snook


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cock a snook at someone

to show or express defiance or scorn at someone. He cocked a snook at the traffic cop and tore up the ticket. The boy cocked a snook at the park attendant and walked on the grass.
See also: cock, snook

cock a snook

  (British old-fashioned)
to show that you do not respect something or someone by doing something that insults them (usually + at ) In the end he refused to accept his award, cocking a snook at the film industry for which he had such contempt.
See also: cock, snook

cock a snook

Thumb one's nose, as in As soon as the teacher turned her back, the boys cocked a snook at her. This expression was first recorded in 1791 and the precise source of snook, here used in the sense of "a derisive gesture," has been lost. It is more widely used in Britain but is not unknown in America.
See also: cock, snook
References in periodicals archive ?
At any rate, the really good news, certainly, is that the snook seem to be doing extremely well.
Mummy Snook must have noticed Casey was seldom sundered from her mobile, but was unperturbed.
INTUITIVE" Ben Snook, centre, founder of Mobile Patient Notes, watches Ivan Whitfield of Teesside University test out his invention on student Michael Thornburn , left
Snook and Moore had at a previous hearing admitted the sexual grooming of a 15-year-old girl, who they had contacted via Facebook.
It was not unknown for Snook to catch the train to London and run the same day, and be back for another race the following afternoon.
UPDATE: Rok chief executive Garvis Snook said cost control would remain a priority
When we came home, we thought we'd like to have a marathon here so we wouldn't have to travel," Snook said.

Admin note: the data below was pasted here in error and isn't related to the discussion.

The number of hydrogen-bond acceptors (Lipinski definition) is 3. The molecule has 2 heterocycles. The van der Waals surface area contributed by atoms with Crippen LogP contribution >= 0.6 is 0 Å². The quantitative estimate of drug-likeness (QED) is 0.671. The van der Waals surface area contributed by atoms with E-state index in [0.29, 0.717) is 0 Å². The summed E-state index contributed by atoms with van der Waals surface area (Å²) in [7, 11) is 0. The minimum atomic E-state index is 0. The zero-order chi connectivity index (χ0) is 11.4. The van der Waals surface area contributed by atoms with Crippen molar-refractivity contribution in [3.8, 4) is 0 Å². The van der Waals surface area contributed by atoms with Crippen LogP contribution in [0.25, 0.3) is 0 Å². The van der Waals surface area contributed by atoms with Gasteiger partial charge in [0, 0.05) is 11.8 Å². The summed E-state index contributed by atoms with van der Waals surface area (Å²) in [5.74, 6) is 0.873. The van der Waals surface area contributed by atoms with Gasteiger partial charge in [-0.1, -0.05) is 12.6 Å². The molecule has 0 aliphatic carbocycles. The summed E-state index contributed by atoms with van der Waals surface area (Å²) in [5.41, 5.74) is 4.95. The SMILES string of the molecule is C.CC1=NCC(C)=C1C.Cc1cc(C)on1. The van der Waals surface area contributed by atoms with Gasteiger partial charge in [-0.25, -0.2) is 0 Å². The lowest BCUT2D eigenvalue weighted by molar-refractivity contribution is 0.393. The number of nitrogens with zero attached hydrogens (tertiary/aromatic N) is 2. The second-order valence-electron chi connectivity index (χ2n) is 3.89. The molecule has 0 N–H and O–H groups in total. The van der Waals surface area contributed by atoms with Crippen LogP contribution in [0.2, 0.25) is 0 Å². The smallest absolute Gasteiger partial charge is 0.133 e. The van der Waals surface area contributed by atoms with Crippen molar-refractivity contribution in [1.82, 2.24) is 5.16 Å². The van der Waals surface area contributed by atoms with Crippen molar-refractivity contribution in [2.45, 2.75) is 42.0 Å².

It was awesome, so exciting," said Snook, who volunteered as part of the hurdle and basket crew on the track during the Olympic Trials.
In the western Atlantic Ocean, common snook occur from [approximately equal to]34[degrees]N to [approximately equal to]25[degrees]S latitude (North Carolina to Rio de Janeiro, Brazil), with common snook frequently captured in waters off Galveston and the southern tip of Texas (Robins & Ray 1986; Rivas 1986).
The daughter of Thelma Griffiths' (her married name) saw the advert, contacted Mr Snook and the childhood friendship was renewed.
In the Cardiff block of flats where both women lived, Marciana Snook was creating a din by slamming her front door.
Marciana Snook, 29, chewed the piece of flesh off and then spat it on the floor.
Family and friends feared Harold Snook, 84, would never leave hospital - especially after he saw his traumatised wife slowly die in the next bed.
Frail 87-year-old Elizabeth Snook never recovered from her ordeal and died a few months later.
During 1986-91, we examined 2088 common snook, Centropomus undecimalis, captured in Jupiter and Lake Worth inlets and adjacent waters on the east coast of Florida and 1784 common snook captured in Tampa Bay on the west coast of Florida.